Tuesday, August 29, 2006

Blogger Is Getting Annoying

Boy, this is probably the longest break between posts I've had in a while. We've been busy with a number of different things that could be cited as excuses for not posting, but, in all honesty, it's really just a simple blend of laziness and distraction.

Mandy's parents are nearing the finish of their world wind tour of the United States as seen from the vantage point of two chrome horses. They bought a simple (and surprisingly effective) mini-DV camera from eBay and have used it to create a video diary of their trip. I plan to boil a pot of editing juices and render those tapes down to one, 30-40 minute biking adventure that can be enjoyed by all. As one of the last stops on their trip, they have been camping out at our apartment in Hamilton! for the past few days. Their visit has been most welcome. We've spent many hours catching up and swapping fun travel stories, checking out the city, and trying new foods. Originally, I was going to cite their trip as the cause for not posting, but it's not really true. I have had a lot of free time these past few post-free days, I've just thought it better to spend it hanging out and chiz-illin' with the in-laws than writing.

Not a single person replied to an important, previously stated question, so I'll ask it again in the hopes that at least one of you responds: Is it more desirable to post shorter, more frequent posts or longer, less frequent posts? Do you want daily updates with less content or maybe twice-weekly updates with more content? Let me know.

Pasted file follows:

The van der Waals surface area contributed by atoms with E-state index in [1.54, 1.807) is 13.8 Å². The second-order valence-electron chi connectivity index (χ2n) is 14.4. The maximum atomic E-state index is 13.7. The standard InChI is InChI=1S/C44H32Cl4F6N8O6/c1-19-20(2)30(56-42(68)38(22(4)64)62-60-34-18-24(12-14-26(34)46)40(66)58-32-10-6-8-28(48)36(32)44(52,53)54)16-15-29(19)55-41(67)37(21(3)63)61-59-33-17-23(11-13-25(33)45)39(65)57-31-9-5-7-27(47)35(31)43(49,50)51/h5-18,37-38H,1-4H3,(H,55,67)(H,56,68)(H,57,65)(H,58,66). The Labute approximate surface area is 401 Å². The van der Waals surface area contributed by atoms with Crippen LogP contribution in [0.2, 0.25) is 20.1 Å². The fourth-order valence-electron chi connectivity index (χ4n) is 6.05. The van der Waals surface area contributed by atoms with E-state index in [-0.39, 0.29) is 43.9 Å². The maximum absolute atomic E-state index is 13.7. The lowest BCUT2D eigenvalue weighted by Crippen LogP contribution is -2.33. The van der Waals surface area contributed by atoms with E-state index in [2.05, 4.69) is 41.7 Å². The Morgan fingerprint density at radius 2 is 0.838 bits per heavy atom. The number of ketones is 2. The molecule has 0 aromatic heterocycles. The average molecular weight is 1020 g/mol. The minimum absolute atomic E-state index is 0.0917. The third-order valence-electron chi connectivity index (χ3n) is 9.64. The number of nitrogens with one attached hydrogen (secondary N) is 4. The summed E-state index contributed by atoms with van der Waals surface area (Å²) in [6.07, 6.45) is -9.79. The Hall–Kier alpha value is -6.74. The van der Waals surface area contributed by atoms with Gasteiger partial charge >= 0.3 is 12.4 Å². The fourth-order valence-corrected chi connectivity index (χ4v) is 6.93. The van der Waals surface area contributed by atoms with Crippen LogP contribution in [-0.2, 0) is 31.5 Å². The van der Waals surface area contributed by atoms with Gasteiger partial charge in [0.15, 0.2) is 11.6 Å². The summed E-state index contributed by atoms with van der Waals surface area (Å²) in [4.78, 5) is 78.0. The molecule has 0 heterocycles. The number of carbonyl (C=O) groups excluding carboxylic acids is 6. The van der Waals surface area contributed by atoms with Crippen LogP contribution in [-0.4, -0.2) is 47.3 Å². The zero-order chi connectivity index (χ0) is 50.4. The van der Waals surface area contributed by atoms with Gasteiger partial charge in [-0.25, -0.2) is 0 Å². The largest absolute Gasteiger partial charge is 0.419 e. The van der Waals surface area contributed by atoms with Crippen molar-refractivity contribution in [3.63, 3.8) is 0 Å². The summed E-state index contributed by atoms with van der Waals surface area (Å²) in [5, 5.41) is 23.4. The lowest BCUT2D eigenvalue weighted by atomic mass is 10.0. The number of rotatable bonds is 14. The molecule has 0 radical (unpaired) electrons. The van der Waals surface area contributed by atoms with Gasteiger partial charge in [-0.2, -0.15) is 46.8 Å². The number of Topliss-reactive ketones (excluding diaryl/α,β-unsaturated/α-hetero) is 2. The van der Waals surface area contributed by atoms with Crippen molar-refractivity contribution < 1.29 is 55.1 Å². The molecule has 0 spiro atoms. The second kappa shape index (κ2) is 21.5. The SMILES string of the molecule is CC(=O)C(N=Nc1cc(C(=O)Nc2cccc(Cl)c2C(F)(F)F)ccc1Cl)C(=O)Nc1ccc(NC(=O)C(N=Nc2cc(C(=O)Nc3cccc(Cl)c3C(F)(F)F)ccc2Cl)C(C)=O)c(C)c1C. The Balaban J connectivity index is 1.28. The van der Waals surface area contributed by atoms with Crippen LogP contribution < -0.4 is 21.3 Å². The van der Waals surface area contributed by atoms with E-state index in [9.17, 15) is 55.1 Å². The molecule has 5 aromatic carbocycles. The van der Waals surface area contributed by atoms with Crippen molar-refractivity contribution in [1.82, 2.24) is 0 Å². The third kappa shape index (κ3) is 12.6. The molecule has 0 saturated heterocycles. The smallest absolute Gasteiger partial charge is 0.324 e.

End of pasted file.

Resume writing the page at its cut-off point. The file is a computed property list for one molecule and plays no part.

I'm planning a face-lift for the blog and possibly mirroring it on MySpace, to see if people dig the change. I hope to incorporate more media-rich content (audio, video, and spinning "under construction" signs) to make the blog more fun. Among several other problems, I can't seem to get the "Phone Audio" updater and the RSS-Feeds to work on Blogger. These issues, along with the integrated content management system at MySpace are two of the main reasons for the mirror. There's a new "improved" Blogger service that is currently in beta, but I can't get DropMyStraw to transfer over, so I don't know whether the changes will be good or not.

MySpace provides much more flexibility in the direction of media-rich content, and, from what I understand, it's much more reliable than Blogger, so who knows. Since we started the travel-blog project, we've gotten a ton of really positive feedback from friends and family. It's encouraging, and we thank you all for it.

My goal over the next few weeks is to get my business site installed and customized. I'm also going to start putting together a gee-whiz wow-bang demo reel to show potential client and ad agencies in the hopes that I can land a job that will pay me to do something I enjoy (what a novel concept). To do these few things, I plan to rebuild the RAID array on my computer (or, rather, pay Kleiner-One-Niner with beer to do it for me) and possibly upgrade some of the components with a little of the money I made doing video work for clients back in GR. In this way, hopefully, I can keep moving towards my long-term video goals and write the money spent to upgrade off as a business expense in the process (gotta love being incorporated).